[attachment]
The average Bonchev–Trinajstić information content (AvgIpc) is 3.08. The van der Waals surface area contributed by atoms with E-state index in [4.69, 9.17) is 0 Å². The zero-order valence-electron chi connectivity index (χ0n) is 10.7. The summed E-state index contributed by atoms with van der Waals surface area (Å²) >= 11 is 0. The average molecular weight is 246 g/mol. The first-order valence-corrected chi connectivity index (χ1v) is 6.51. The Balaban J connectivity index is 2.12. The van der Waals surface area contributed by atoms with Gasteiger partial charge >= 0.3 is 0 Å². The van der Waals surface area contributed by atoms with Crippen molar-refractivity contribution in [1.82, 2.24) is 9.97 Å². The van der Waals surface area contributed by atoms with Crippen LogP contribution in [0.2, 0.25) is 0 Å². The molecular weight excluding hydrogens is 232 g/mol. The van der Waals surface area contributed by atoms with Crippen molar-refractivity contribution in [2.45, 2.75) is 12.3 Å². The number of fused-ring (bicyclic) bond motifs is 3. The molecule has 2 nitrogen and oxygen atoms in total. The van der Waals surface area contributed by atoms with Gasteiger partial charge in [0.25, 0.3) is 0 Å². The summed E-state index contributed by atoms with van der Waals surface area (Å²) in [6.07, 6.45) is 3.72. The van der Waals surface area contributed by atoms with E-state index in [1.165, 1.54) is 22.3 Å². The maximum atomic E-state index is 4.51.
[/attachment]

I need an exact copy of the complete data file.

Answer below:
The average Bonchev–Trinajstić information content (AvgIpc) is 3.08. The van der Waals surface area contributed by atoms with E-state index in [4.69, 9.17) is 0 Å². The zero-order valence-electron chi connectivity index (χ0n) is 10.7. The summed E-state index contributed by atoms with van der Waals surface area (Å²) >= 11 is 0. The average molecular weight is 246 g/mol. The first-order valence-corrected chi connectivity index (χ1v) is 6.51. The Balaban J connectivity index is 2.12. The van der Waals surface area contributed by atoms with Gasteiger partial charge >= 0.3 is 0 Å². The van der Waals surface area contributed by atoms with Crippen molar-refractivity contribution in [1.82, 2.24) is 9.97 Å². The van der Waals surface area contributed by atoms with Crippen LogP contribution in [0.2, 0.25) is 0 Å². The molecular weight excluding hydrogens is 232 g/mol. The van der Waals surface area contributed by atoms with Crippen molar-refractivity contribution in [2.45, 2.75) is 12.3 Å². The number of fused-ring (bicyclic) bond motifs is 3. The molecule has 2 nitrogen and oxygen atoms in total. The van der Waals surface area contributed by atoms with Gasteiger partial charge in [0.25, 0.3) is 0 Å². The summed E-state index contributed by atoms with van der Waals surface area (Å²) in [6.07, 6.45) is 3.72. The van der Waals surface area contributed by atoms with E-state index in [1.165, 1.54) is 22.3 Å². The maximum atomic E-state index is 4.51.